To anyone interested in the topic of gender in Japanese literature, I might also recommend the title Girl Reading Girl in Japan, which was edited by Tomoko Aoyama and Barbara Hartley and published in late 2010 by Routledge. Unlike Bad Girls of Japan, Girl Reading Girl in Japan is intended for a more specialist audience, but this doesn’t mean it isn’t worth checking out, especially for someone interested in the burgeoning field of shōjo studies. The book is a collection of conference papers, with each paper being about ten to twelve pages of essay and another one or two pages of footnotes. The ten conference papers are accompanied by an editors’ introduction, a genealogical essay introducing three major Japanese players in the field of shōjo studies (Honda Masuko, Yagawa Sumiko, and Kawasaki Kenko), and then two translated essays. Taken together, these collected writings demonstrate what has happened in Western scholarship relating to shōjo in the past ten years and provide an excellent introduction to the body of Japanese scholarship. Girl Reading Girl in Japan brings the topics discussed in The Other Women’s Lib into the present day through essays on subjects ranging from Murakami Haruki to Kanehara Hitomi to the portrayal of rape in Harry Potter dōjinshi. The essays are intelligent, the topics are fun, and the book is very easy to browse through. I only wish Routledge would release it in paperback…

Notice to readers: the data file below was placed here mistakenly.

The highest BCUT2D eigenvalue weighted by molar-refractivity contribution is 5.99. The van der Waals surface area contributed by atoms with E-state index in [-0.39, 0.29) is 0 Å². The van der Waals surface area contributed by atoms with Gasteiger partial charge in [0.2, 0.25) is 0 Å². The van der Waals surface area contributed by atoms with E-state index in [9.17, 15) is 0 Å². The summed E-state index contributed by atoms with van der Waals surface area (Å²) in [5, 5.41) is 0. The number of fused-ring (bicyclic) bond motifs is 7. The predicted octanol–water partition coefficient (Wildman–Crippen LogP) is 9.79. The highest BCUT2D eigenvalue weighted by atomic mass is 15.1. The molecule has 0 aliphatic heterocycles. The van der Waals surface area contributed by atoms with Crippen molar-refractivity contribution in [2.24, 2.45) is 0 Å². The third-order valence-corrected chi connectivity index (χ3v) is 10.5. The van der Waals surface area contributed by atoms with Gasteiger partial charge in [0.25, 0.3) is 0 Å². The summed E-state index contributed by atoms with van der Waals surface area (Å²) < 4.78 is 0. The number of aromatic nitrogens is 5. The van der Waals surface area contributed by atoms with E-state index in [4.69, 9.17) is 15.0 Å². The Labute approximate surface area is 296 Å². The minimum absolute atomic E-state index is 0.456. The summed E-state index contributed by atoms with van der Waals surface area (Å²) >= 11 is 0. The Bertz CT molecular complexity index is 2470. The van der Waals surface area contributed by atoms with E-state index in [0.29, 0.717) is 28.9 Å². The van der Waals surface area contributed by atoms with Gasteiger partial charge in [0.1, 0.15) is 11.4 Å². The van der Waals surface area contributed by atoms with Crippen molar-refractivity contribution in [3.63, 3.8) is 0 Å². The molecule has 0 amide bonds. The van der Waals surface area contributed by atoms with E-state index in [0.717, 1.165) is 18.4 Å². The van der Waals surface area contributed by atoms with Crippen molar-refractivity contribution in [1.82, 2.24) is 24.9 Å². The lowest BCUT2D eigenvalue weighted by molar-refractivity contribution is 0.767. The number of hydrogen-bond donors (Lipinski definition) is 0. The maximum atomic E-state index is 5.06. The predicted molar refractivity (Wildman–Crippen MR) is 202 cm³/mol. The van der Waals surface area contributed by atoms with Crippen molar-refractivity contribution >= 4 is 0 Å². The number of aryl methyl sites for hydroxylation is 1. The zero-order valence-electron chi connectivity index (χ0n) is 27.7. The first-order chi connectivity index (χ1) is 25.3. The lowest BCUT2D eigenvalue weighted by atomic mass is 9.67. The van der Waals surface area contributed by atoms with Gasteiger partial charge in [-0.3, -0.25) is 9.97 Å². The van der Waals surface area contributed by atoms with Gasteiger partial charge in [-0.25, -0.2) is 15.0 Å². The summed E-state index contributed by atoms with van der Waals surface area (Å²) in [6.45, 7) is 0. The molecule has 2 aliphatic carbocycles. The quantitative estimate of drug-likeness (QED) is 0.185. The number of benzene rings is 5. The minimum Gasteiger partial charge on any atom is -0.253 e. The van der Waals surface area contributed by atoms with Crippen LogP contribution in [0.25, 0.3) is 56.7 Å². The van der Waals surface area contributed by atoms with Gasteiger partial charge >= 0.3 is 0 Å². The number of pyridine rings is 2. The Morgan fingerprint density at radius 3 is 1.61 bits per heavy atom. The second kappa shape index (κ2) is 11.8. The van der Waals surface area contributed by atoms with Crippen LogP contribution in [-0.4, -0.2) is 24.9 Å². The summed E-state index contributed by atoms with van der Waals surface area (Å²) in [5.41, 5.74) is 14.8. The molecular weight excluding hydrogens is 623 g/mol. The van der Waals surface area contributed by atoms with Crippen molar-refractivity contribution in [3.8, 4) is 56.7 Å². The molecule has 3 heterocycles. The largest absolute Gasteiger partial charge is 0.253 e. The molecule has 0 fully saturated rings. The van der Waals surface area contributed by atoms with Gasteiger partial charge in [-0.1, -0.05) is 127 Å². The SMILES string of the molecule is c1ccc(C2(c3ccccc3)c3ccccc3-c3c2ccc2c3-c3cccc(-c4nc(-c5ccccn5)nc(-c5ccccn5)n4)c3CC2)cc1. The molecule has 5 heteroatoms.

Comments
  1. Kathryn says:

    As a bit of a footnote, I thought I might add that I don’t automatically bristle at the mention of theory. Theory, which is generally believed to be commonly shared between scholars, helps to offset extremely specialized academic inquiry, thus making a topic more instead of less accessible. Theory has the potential not only to broaden the treatment of a particular topic but also to deepen this treatment and make it more interesting and meaningful. A heavy-handed application of theory often renders a topic even more esoteric, however. This is not necessarily a bad thing – but neither is accessibility. Thus, Nina Cornyetz’s Dangerous Women, Deadly Words (which is quite heavy on theory) is an excellent book, but so is a book like Jane Caputi’s Goddesses and Monsters (which is more essay-ish and impressionistic).